Every worker is classified as either an independent contractor or employee. This classification is not just a meaningless label—employees have far more rights and are entitled to more benefits than independent contractors. It can be difficult to distinguish between an independent contractor and employee, especially when it comes to workers in the gig economy. If you are a gig worker, it’s important to understand how you should be classified by your employer.
How Gig Workers Were Classified Under the Obama Administration
The U.S. Department of Labor under the Obama administration used the “economic realities” test to determine if a worker was an independent contractor or employee. This test focuses on how economically dependent the worker is on their employer. If a worker was economically dependent on an employer, he should be classified as an employee instead of an independent contractor. Therefore, most workers in the gig economy would be classified as employees using this test.
How Are Gig Workers Classified Today?
The guidance document that mentioned the “economic realities” test was removed from the Department of Labor’s website shortly after President Trump took office. The Department of Labor did not replace this document with another one, so it was not clear how the new administration would define an employee vs. an independent contractor.
In April, a company in the gig economy asked the Department of Labor whether it would be appropriate to classify their gig workers as independent contractors. The Department of Labor responded to this inquiry by approving the company’s decision to classify gig workers as independent contractors rather than employees.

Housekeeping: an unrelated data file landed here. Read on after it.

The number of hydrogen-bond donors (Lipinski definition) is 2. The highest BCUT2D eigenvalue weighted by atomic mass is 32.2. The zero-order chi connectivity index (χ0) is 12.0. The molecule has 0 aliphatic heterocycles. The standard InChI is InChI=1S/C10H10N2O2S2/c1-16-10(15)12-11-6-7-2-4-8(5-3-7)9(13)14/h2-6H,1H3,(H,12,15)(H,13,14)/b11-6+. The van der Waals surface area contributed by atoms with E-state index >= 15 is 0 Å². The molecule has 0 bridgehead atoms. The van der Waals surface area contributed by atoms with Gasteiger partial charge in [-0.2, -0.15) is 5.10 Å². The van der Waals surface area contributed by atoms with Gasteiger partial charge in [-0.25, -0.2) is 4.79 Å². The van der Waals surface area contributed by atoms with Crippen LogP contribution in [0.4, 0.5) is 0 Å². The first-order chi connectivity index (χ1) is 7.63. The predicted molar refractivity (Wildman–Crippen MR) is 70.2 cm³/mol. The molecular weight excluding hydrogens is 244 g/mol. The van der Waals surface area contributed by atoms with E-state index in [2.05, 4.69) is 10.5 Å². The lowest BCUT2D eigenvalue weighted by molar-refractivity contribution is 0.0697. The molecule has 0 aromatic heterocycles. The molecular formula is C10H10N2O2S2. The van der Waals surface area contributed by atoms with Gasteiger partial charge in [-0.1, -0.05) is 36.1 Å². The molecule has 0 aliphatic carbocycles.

In their response, the Department of Labor explained that the gig workers are independent contractors for a number of reasons, including:
- The employer does not have much control over the gig worker.
- The gig worker has a flexible work schedule and has the freedom to leave the working relationship at any time.
- The workers’ services were not integrated with the business’s services.
The Department of Labor’s response only applies to the company that submitted the inquiry. However, it’s safe to assume that the response indicates that the Trump administration does not believe that gig workers should be classified as employees. This could make it harder for gig workers to fight for the workplace rights and benefits they deserve.
Are you a worker in the gig economy? If your employer is violating your rights, contact Armstrong & Vaught, P.L.C. at once. Our attorneys will work tirelessly to hold your employer accountable and protect your rights. Call us now at 918-582-2500, toll-free at (800) 722-8880, or contact us online for a free consultation with a skilled attorney.